Misleading health copywriting is something we see all too often, whether on Facebook, online ads, print ads, TV ads – you name it.
I’m not (only) talking about simple grammatical errors. Online health copywriting is filled with examples of spiels and tidbits of information that subtly or deliberately misinform the reader.
Key offenders are often product-related, but even reputable medical organisations can fall victim to inaccurate or misleading copywriting.
It’s often the case that these powerful statements, carefully crafted to meet the confines of an impossibly short advertising word limit (and designed to entice a user to click without a second thought), often omit crucial facts and don’t make sense.
I’m going to talk you through an example to explain what I mean using an ad that I saw last year on Facebook.
Take a look at this example of misleading health copywriting
This picture, I believe, is an example of misleading editorial.
I’ve blocked out the company name because this isn’t a naming and shaming exercise, it’s a copywriting case study.
So let’s take a look at this ad in detail. A 40% greater chance. Than what? Than if a woman was to try and conceive naturally? For 6 months? One year? With the same or multiple partners?
The use of the word ‘offers’ also makes me feel uneasy, because, as we know with fertility, there are no guarantees.
Upon further investigation of the company’s homepage, I find that the vital statistic appears again. Accompanied by a big, fat asterisk. Reworded as a “40% better chance of having a healthy baby”.
Is misleading health copywriting just semantics?
Now, this isn’t a debate of semantics, though we could all take a moment to think about whether better and greater mean the same thing, and to what extent specifying that a baby is healthy affects the percentage chance.
Nitpicking aside, the answer can be found further down the page. “Than the average of other clinics combined, according to analysis of the latest available data (2011) released August 2013 from the Australian & NZ Assisted Reproductive Database.”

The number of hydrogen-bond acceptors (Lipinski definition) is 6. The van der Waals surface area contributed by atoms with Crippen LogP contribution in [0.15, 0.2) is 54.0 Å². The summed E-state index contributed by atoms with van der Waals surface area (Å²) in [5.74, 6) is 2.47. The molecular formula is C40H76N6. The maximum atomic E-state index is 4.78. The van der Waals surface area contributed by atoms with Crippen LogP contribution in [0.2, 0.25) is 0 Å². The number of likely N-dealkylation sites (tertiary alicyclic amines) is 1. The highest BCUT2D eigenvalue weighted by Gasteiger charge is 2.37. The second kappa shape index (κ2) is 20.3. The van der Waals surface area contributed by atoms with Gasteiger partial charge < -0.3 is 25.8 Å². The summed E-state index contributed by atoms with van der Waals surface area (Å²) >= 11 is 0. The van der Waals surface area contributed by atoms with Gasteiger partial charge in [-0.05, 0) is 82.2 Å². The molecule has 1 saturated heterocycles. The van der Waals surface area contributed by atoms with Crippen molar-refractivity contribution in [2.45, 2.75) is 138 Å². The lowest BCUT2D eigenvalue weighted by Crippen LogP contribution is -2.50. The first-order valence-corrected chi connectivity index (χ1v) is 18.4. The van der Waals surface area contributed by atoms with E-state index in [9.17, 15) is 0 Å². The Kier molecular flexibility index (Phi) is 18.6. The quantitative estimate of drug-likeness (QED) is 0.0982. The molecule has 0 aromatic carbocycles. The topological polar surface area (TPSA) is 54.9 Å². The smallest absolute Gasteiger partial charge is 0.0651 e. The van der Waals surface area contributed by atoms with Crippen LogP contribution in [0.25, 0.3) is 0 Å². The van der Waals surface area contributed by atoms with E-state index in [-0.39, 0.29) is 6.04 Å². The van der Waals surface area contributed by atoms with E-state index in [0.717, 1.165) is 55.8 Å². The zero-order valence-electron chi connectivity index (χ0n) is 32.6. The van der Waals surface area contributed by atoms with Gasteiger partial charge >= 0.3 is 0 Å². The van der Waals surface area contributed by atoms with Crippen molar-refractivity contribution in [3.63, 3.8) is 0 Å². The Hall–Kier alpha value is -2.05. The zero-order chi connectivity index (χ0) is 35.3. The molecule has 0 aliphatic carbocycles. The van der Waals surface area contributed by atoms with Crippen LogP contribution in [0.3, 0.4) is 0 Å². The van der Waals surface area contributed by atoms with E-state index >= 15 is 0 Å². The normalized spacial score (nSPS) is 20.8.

So, if the statistic is being used to differentiate the company from its competitors, why not mention this in the advertisement, then? Is it not a compelling argument?
The questions continue
Now that I’ve found my answer, I actually have more questions about this piece of health copywriting.
Which other clinics? Where? All of them? And if the average is combined, does this skew the results? Because it’s likely that some of those other clinics probably have the same if not better 40% chance.
This is why I think this little line of copy is misleading. It’s a statistic that doesn’t really mean anything in isolation. I know you can argue for and against every statistic, but this statistic is vague – plus, it’s playing on vulnerability. It’s targeting women who are emotional, because they’re trying to conceive and can’t, by being inadvertently misleading.
I’d like to think that this company isn’t deliberately cavalier. My concern is, of course, for the emotional target audience, who are likely to take in the “40% greater chance” message without thinking about what it actually means, where it came from, and how it applies to them personally.
The same goes for something else I noticed on the company’s website:
Need a second opinion? 7 out of 10 people** whose IVF failed at another clinic had a baby [under our care].
And according to the double asterisk, a study showed that 66% of patients under 36 who were unsuccessful at other clinics took home a baby with this company.
Great if you’re under 36. But what about those who aren’t? Which is, no doubt, a large proportion of IVF-seeking women.
I’m sure this company obviously have the skills and experience to get great results for their patients. Perhaps their health copywriting and promotional materials just need to explain it better. Or more accurately.
What do you think?
(If I were writing this spiel, it would be something like “World-leading fertility, helping thousands of women to conceive”.)